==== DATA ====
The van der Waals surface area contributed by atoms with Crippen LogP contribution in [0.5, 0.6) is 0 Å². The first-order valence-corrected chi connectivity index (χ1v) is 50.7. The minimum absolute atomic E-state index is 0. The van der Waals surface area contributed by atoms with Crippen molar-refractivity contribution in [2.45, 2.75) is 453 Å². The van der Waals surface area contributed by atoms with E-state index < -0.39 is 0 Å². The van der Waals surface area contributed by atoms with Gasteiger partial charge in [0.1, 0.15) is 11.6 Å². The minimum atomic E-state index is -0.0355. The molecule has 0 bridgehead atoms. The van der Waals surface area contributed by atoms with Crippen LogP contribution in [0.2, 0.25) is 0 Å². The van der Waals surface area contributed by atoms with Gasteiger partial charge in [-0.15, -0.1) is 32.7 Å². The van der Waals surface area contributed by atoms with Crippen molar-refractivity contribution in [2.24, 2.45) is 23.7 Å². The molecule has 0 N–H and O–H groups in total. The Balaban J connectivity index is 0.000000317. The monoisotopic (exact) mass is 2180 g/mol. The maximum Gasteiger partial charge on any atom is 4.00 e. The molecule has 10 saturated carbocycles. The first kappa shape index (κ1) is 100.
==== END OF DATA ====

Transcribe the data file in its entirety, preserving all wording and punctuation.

The van der Waals surface area contributed by atoms with Crippen LogP contribution in [0.5, 0.6) is 0 Å². The first-order valence-corrected chi connectivity index (χ1v) is 50.7. The minimum absolute atomic E-state index is 0. The van der Waals surface area contributed by atoms with Crippen molar-refractivity contribution in [2.45, 2.75) is 453 Å². The van der Waals surface area contributed by atoms with E-state index < -0.39 is 0 Å². The van der Waals surface area contributed by atoms with Gasteiger partial charge in [0.1, 0.15) is 11.6 Å². The minimum atomic E-state index is -0.0355. The molecule has 0 bridgehead atoms. The van der Waals surface area contributed by atoms with Crippen LogP contribution in [0.2, 0.25) is 0 Å². The van der Waals surface area contributed by atoms with Gasteiger partial charge in [-0.15, -0.1) is 32.7 Å². The van der Waals surface area contributed by atoms with Crippen molar-refractivity contribution in [2.24, 2.45) is 23.7 Å². The molecule has 0 N–H and O–H groups in total. The Balaban J connectivity index is 0.000000317. The monoisotopic (exact) mass is 2180 g/mol. The maximum Gasteiger partial charge on any atom is 4.00 e. The molecule has 10 saturated carbocycles. The first kappa shape index (κ1) is 100.